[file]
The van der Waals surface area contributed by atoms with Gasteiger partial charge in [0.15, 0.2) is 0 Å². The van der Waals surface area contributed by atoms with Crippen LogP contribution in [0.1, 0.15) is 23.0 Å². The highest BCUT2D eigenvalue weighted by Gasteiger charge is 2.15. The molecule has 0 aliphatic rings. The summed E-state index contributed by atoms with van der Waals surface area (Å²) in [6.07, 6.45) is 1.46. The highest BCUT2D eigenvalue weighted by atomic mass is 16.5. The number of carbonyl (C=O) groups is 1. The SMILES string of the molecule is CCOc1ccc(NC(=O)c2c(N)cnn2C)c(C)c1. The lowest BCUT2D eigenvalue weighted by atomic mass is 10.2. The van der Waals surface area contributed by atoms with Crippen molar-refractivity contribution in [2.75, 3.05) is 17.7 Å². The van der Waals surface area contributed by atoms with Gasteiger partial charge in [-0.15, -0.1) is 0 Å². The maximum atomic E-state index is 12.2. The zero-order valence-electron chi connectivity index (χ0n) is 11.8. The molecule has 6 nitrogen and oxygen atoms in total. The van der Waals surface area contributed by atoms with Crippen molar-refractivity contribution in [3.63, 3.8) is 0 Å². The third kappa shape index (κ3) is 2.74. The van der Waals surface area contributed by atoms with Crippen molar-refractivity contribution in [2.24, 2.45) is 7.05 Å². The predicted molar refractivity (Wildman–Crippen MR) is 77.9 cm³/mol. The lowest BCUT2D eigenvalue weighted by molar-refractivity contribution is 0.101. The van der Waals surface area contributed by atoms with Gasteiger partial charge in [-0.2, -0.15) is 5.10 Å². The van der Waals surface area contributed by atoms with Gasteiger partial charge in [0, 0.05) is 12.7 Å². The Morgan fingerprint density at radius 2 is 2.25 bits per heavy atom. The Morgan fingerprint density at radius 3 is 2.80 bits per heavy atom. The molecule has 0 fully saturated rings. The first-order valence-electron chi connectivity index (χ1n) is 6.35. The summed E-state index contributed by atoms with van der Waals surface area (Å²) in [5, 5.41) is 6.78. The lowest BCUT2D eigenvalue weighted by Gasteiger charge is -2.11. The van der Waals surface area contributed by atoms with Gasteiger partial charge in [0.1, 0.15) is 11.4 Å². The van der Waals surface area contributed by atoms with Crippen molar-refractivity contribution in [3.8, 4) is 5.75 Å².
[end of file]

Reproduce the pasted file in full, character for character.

The van der Waals surface area contributed by atoms with Gasteiger partial charge in [0.15, 0.2) is 0 Å². The van der Waals surface area contributed by atoms with Crippen LogP contribution in [0.1, 0.15) is 23.0 Å². The highest BCUT2D eigenvalue weighted by Gasteiger charge is 2.15. The molecule has 0 aliphatic rings. The summed E-state index contributed by atoms with van der Waals surface area (Å²) in [6.07, 6.45) is 1.46. The highest BCUT2D eigenvalue weighted by atomic mass is 16.5. The number of carbonyl (C=O) groups is 1. The SMILES string of the molecule is CCOc1ccc(NC(=O)c2c(N)cnn2C)c(C)c1. The lowest BCUT2D eigenvalue weighted by atomic mass is 10.2. The van der Waals surface area contributed by atoms with Crippen molar-refractivity contribution in [2.75, 3.05) is 17.7 Å². The van der Waals surface area contributed by atoms with Gasteiger partial charge in [-0.15, -0.1) is 0 Å². The maximum atomic E-state index is 12.2. The zero-order valence-electron chi connectivity index (χ0n) is 11.8. The molecule has 6 nitrogen and oxygen atoms in total. The van der Waals surface area contributed by atoms with Crippen molar-refractivity contribution in [3.63, 3.8) is 0 Å². The third kappa shape index (κ3) is 2.74. The van der Waals surface area contributed by atoms with Crippen molar-refractivity contribution in [2.24, 2.45) is 7.05 Å². The predicted molar refractivity (Wildman–Crippen MR) is 77.9 cm³/mol. The lowest BCUT2D eigenvalue weighted by molar-refractivity contribution is 0.101. The van der Waals surface area contributed by atoms with Gasteiger partial charge in [-0.2, -0.15) is 5.10 Å². The van der Waals surface area contributed by atoms with Gasteiger partial charge in [0, 0.05) is 12.7 Å². The Morgan fingerprint density at radius 2 is 2.25 bits per heavy atom. The Morgan fingerprint density at radius 3 is 2.80 bits per heavy atom. The molecule has 0 fully saturated rings. The first-order valence-electron chi connectivity index (χ1n) is 6.35. The summed E-state index contributed by atoms with van der Waals surface area (Å²) in [5, 5.41) is 6.78. The lowest BCUT2D eigenvalue weighted by Gasteiger charge is -2.11. The van der Waals surface area contributed by atoms with Gasteiger partial charge in [0.1, 0.15) is 11.4 Å². The van der Waals surface area contributed by atoms with Crippen molar-refractivity contribution in [3.8, 4) is 5.75 Å².